The name “mycology” comes from the Greek word “mykos,” which means mushroom. Mycology is hence the study of fungi.
The potential of fungi to penetrate plant and animal tissue was discovered in the early 19th century, but Bassi examined the muscardine sickness of silkworms in 1835 and established that a fungus called Beauveria bassiana was the infection’s primary cause.
Les Teignes, written by Raymond Sabouraud and published in 1910, was a thorough investigation of dermatophytic fungi. He is considered the founding figure of medical mycology.
The study of fungi and how they interact with other living things is known as mycology and the distinctive biochemistry that distinguishes them from other taxa. The eukaryotic organisms known as fungi constitute a separate kingdom. Prior to the development of DNA technology, it was thought that fungi were a subclass of plants.
Fungi are a distinct lineage of eukaryotes, as determined by DNA and biochemical research. They are identified by their distinctive characteristics such as cell wall comprised of chitin and glucans, which frequently envelops multinucleated cells.
What is the importance of fungi and their benefits?
Fungi can be found in practically every environmental niche, and humans are exposed to them in a variety of living situations.
- Decomposition recycling of nutrients and carbon.
- Manufacturing facilities for biosynthetic materials. Alcohols, lipids, citric acid, and other commercial products are produced using the fermentation feature, gluconic and oxalic acids.
- Key suppliers of medicines, including penicillin.
- Model organisms for genetic and biochemical research. Think of Neurospora crassa.
- The Hepatitis B vaccine uses Saccharomyces cerevisiae, which is widely employed in recombinant DNA technology.
- Some fungi can be consumed (mushrooms).
- Yeasts offer extra nutrients including vitamins and cofactors.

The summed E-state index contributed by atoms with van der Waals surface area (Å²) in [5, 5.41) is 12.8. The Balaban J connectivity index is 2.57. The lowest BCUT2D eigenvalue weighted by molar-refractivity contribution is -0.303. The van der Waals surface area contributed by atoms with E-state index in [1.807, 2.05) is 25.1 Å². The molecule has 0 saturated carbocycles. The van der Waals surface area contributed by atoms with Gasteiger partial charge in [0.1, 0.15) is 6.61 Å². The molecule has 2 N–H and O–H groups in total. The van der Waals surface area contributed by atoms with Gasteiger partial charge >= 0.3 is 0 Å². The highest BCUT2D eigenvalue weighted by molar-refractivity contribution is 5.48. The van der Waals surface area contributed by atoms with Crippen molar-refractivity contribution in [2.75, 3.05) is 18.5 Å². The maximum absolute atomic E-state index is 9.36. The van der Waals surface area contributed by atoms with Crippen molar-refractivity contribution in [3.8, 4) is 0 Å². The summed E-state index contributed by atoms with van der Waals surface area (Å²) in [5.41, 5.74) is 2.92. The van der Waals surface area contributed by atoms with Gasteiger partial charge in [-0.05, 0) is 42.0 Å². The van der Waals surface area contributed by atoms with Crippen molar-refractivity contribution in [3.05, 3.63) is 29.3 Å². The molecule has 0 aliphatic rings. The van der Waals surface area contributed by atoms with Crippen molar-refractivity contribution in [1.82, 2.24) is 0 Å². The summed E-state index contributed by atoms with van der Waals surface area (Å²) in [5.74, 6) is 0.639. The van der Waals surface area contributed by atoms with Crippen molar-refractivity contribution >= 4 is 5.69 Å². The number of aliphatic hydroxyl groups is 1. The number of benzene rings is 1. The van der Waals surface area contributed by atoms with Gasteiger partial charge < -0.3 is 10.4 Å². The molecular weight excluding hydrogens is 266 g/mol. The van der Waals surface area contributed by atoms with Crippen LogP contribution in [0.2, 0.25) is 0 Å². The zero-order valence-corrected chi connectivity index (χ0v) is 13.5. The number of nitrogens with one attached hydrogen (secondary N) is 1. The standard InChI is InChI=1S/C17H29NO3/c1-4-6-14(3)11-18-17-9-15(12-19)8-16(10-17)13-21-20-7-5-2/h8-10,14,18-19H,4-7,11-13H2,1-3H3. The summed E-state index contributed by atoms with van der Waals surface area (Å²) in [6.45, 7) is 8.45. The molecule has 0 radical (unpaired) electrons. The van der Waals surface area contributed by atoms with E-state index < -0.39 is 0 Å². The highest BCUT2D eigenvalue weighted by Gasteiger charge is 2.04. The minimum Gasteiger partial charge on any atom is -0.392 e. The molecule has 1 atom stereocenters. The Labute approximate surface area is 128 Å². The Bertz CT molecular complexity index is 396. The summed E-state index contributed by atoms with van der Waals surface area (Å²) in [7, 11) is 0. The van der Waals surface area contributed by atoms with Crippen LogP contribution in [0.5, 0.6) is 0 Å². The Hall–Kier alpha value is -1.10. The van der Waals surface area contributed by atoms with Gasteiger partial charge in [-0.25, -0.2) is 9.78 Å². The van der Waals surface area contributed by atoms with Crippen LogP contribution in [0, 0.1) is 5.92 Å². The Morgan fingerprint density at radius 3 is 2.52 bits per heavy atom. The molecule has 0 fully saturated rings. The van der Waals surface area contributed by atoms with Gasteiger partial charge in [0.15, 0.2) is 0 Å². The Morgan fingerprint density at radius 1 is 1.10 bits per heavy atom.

- The flavors of Roquefort and Camembert cheeses are added by penicillium.
- Claviceps purpurea’s ergot contains medicinally significant alkaloids that aid in uterine contraction induction, hemorrhage control, and migraine treatment.
- To assist reduce malaria, fungi (Leptolegnia caudate and Aphanomyces laevis) are employed to capture mosquito larvae in paddy fields.
What are the harmful effects of fungi?
- Destroying food, wood, paper, and clothing.
- Diseases that affect humans and animals, such as allergies.
- Toxins found in food and in mushrooms are harmful (Mycetism and Mycotoxicosis).
- Diseases of plants.
- The godown’s agricultural produce, such as vegetables and cereals, has been spoiled.
- Break items, including glass lenses, marble statues, bones, and wax, as well as magnetic tapes and discs.
Explain the general properties of fungi
- They are eukaryotic, and their cells contain membrane-bound cell organelles such as lysosomes, mitochondria, Golgi apparatuses, and nuclei. Mitosis is also seen in them.
- Have 80S ribosomes and ergosterols in their membranes.
- Distinguish themselves from animals by having a stiff cell wall that prevents them from moving. All fungi have chitin-based cell walls.
- Lack chlorophyll and are not autotrophic, being chemoheterotrophs (requiring organic substances as both carbon and energy sources).
- Fungi are somatotrophic, meaning they absorb nutrients.
- They receive nourishment either by living as parasites or as saprophytes, which feed on decomposing materials (live off of living matter).